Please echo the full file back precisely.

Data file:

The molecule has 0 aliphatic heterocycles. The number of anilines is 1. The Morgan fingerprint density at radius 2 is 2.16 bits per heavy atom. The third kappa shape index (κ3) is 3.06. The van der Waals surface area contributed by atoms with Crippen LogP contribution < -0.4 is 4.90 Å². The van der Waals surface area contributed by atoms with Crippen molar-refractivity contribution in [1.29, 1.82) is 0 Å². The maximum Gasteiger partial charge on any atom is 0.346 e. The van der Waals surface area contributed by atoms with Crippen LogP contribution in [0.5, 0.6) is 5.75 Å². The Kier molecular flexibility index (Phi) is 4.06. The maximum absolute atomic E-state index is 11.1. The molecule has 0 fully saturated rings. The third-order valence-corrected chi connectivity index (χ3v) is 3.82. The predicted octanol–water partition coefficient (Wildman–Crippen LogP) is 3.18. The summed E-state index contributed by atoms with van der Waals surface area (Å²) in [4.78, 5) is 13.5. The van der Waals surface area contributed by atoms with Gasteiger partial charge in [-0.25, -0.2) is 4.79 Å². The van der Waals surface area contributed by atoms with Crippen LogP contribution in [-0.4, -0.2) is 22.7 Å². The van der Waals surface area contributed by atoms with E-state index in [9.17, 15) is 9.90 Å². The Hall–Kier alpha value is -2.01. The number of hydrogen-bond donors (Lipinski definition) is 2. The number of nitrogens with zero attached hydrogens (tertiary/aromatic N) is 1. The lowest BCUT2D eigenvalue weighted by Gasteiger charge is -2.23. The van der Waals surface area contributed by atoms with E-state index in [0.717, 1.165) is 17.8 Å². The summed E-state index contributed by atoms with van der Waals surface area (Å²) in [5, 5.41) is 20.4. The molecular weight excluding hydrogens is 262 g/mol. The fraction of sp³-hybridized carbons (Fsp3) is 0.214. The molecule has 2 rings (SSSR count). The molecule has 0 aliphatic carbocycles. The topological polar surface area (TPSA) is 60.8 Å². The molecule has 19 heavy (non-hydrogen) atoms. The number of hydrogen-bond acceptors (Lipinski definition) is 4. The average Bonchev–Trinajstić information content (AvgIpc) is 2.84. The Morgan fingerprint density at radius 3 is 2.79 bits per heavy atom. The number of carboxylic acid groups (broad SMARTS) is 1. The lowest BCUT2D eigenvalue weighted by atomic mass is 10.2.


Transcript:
The molecule has 0 aliphatic heterocycles. The number of anilines is 1. The Morgan fingerprint density at radius 2 is 2.16 bits per heavy atom. The third kappa shape index (κ3) is 3.06. The van der Waals surface area contributed by atoms with Crippen LogP contribution < -0.4 is 4.90 Å². The van der Waals surface area contributed by atoms with Crippen molar-refractivity contribution in [1.29, 1.82) is 0 Å². The maximum Gasteiger partial charge on any atom is 0.346 e. The van der Waals surface area contributed by atoms with Crippen LogP contribution in [0.5, 0.6) is 5.75 Å². The Kier molecular flexibility index (Phi) is 4.06. The maximum absolute atomic E-state index is 11.1. The molecule has 0 fully saturated rings. The third-order valence-corrected chi connectivity index (χ3v) is 3.82. The predicted octanol–water partition coefficient (Wildman–Crippen LogP) is 3.18. The summed E-state index contributed by atoms with van der Waals surface area (Å²) in [4.78, 5) is 13.5. The van der Waals surface area contributed by atoms with Gasteiger partial charge in [-0.25, -0.2) is 4.79 Å². The van der Waals surface area contributed by atoms with Crippen LogP contribution in [-0.4, -0.2) is 22.7 Å². The van der Waals surface area contributed by atoms with E-state index in [9.17, 15) is 9.90 Å². The Hall–Kier alpha value is -2.01. The number of hydrogen-bond donors (Lipinski definition) is 2. The number of nitrogens with zero attached hydrogens (tertiary/aromatic N) is 1. The lowest BCUT2D eigenvalue weighted by Gasteiger charge is -2.23. The van der Waals surface area contributed by atoms with E-state index in [0.717, 1.165) is 17.8 Å². The summed E-state index contributed by atoms with van der Waals surface area (Å²) in [5, 5.41) is 20.4. The molecular weight excluding hydrogens is 262 g/mol. The fraction of sp³-hybridized carbons (Fsp3) is 0.214. The molecule has 2 rings (SSSR count). The molecule has 0 aliphatic carbocycles. The topological polar surface area (TPSA) is 60.8 Å². The molecule has 19 heavy (non-hydrogen) atoms. The number of hydrogen-bond acceptors (Lipinski definition) is 4. The average Bonchev–Trinajstić information content (AvgIpc) is 2.84. The Morgan fingerprint density at radius 3 is 2.79 bits per heavy atom. The number of carboxylic acid groups (broad SMARTS) is 1. The lowest BCUT2D eigenvalue weighted by atomic mass is 10.2.